Rich spend more on lifestyle enhancement

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If you ever wondered how wealthy Chinese spend their money, here is some insight from Hurun, a research firm specialized in tracking China's rich and famous.

According to Hurun's latest study, affluent Chinese are buying up antiques and artwork from China Guardian Auctions, wearing name-brand jewelry and watches from Cartier and Patek Philippe, playing golf on exclusive courses and downing Remy Martin Louis XIII cognac, priced online at between $1,500 and $1,899 per 750ml bottle.

And, yes, many of them also enjoy red-carpet services rolled out by their banks.

The study surveyed 383 people with a net worth over 10 million yuan ($1.5 million) each.

It also revealed the average Chinese millionaire is male, approximately 41 years of age, owns four wristwatches and three cars.

New members in the millionaires' club have a penchant for collecting antique watches, rare jewelry, fine art and Chinese calligraphy. In addition, they are more optimistic about China's future economic development than the average citizen.

The study also revealed that China's well-to-dos are more concerned about their personal health than the average Joe.

The rich, the study showed, tend to spend more time and money on drinking tea, which is traditionally considered to be healthy. They also spend, on average, 16 days a year on vacation, with the most favored pastimes being traveling, golfing and swimming.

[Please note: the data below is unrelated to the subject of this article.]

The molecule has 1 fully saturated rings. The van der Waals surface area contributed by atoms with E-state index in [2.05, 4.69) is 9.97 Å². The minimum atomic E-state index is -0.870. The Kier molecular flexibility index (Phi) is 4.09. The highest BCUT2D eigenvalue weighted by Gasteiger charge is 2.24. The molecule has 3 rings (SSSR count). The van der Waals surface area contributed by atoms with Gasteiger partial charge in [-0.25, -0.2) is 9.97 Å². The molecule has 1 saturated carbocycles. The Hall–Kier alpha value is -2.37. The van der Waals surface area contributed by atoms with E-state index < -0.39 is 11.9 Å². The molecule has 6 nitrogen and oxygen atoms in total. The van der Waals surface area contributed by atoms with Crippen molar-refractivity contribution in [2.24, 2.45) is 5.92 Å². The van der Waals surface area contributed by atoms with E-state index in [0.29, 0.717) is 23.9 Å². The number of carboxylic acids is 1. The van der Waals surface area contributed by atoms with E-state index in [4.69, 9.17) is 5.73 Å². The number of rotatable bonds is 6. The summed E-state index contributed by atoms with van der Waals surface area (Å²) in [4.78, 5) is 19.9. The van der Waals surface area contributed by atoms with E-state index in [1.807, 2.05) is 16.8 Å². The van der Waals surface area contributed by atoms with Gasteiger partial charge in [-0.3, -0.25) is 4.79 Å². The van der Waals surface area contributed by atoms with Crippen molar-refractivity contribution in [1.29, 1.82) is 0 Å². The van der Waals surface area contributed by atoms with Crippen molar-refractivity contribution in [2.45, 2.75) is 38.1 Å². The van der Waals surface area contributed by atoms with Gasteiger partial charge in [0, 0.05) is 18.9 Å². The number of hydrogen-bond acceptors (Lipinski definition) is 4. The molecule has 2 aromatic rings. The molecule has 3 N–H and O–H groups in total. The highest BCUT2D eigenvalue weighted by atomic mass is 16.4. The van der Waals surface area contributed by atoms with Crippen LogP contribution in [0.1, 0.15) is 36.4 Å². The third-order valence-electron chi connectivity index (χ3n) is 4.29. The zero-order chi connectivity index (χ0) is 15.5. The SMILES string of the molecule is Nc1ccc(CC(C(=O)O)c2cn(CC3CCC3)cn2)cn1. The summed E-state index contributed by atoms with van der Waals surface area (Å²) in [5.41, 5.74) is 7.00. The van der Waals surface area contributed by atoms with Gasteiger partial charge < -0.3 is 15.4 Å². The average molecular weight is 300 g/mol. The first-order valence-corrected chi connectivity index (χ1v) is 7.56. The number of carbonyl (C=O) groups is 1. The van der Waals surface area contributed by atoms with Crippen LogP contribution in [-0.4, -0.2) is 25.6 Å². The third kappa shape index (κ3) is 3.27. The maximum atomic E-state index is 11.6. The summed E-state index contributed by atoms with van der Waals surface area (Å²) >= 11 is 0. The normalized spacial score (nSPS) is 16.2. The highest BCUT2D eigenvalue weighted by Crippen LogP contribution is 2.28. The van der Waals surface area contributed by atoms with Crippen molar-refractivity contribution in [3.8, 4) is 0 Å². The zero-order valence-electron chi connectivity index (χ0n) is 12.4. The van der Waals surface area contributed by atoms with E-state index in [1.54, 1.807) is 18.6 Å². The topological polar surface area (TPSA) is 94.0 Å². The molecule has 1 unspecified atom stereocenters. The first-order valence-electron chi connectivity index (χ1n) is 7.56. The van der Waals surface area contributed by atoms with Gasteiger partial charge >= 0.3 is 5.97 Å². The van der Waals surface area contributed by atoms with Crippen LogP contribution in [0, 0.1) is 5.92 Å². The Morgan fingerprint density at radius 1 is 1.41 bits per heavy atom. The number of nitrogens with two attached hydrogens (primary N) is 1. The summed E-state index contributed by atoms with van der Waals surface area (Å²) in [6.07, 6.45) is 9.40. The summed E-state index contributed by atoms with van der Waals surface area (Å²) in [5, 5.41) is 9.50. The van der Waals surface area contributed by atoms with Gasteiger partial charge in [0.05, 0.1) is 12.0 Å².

About 70 percent of the respondents get their health checked on a regular basis, with one-third saying they abstain from drinking and 50 percent of respondents saying they don't smoke.

The real estate sector was their top financial investment in 2009. By comparison, only 23 percent of respondents listed stocks as their main investment.

Despite a downturn in the art world in 2009, Chinese millionaires' investment in fine art rose from eighth place to fourth. And the newly rich in Shanghai were found to have a much greater appetite for art investments, while those in Guangdong had a hunger for stocks.

The overall conclusion of the sixth Hurun study was that China's "entrepreneurs are paying more attention to their lifestyle", said Rupert Hoogewerf, publisher of the Hurun Report.

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